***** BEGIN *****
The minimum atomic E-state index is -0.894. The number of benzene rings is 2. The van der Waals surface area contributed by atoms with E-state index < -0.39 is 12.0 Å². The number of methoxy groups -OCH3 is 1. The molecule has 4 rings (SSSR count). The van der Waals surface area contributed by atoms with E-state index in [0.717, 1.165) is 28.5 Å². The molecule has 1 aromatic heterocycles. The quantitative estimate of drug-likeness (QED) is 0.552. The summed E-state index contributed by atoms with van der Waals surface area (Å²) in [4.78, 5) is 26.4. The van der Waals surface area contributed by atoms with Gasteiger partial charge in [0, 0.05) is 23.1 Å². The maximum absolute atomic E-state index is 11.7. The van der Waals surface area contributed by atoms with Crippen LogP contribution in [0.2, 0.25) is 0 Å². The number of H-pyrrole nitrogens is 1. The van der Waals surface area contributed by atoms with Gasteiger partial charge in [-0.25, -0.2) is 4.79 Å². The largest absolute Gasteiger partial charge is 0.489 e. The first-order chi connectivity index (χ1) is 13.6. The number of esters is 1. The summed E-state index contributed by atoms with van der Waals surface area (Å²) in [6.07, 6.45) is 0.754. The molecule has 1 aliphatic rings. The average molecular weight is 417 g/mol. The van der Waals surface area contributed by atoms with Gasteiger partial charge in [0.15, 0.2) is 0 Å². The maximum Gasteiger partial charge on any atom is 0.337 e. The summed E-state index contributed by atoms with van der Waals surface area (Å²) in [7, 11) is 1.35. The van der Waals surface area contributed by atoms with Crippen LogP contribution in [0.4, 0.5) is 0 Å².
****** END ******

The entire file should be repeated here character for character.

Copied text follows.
The minimum atomic E-state index is -0.894. The number of benzene rings is 2. The van der Waals surface area contributed by atoms with E-state index < -0.39 is 12.0 Å². The number of methoxy groups -OCH3 is 1. The molecule has 4 rings (SSSR count). The van der Waals surface area contributed by atoms with E-state index in [0.717, 1.165) is 28.5 Å². The molecule has 1 aromatic heterocycles. The quantitative estimate of drug-likeness (QED) is 0.552. The summed E-state index contributed by atoms with van der Waals surface area (Å²) in [4.78, 5) is 26.4. The van der Waals surface area contributed by atoms with Gasteiger partial charge in [0, 0.05) is 23.1 Å². The maximum absolute atomic E-state index is 11.7. The van der Waals surface area contributed by atoms with Crippen LogP contribution in [0.2, 0.25) is 0 Å². The number of H-pyrrole nitrogens is 1. The van der Waals surface area contributed by atoms with Gasteiger partial charge in [-0.25, -0.2) is 4.79 Å². The largest absolute Gasteiger partial charge is 0.489 e. The first-order chi connectivity index (χ1) is 13.6. The number of esters is 1. The summed E-state index contributed by atoms with van der Waals surface area (Å²) in [6.07, 6.45) is 0.754. The molecule has 1 aliphatic rings. The average molecular weight is 417 g/mol. The van der Waals surface area contributed by atoms with Gasteiger partial charge in [0.15, 0.2) is 0 Å². The maximum Gasteiger partial charge on any atom is 0.337 e. The summed E-state index contributed by atoms with van der Waals surface area (Å²) in [7, 11) is 1.35. The van der Waals surface area contributed by atoms with Crippen LogP contribution in [0.4, 0.5) is 0 Å².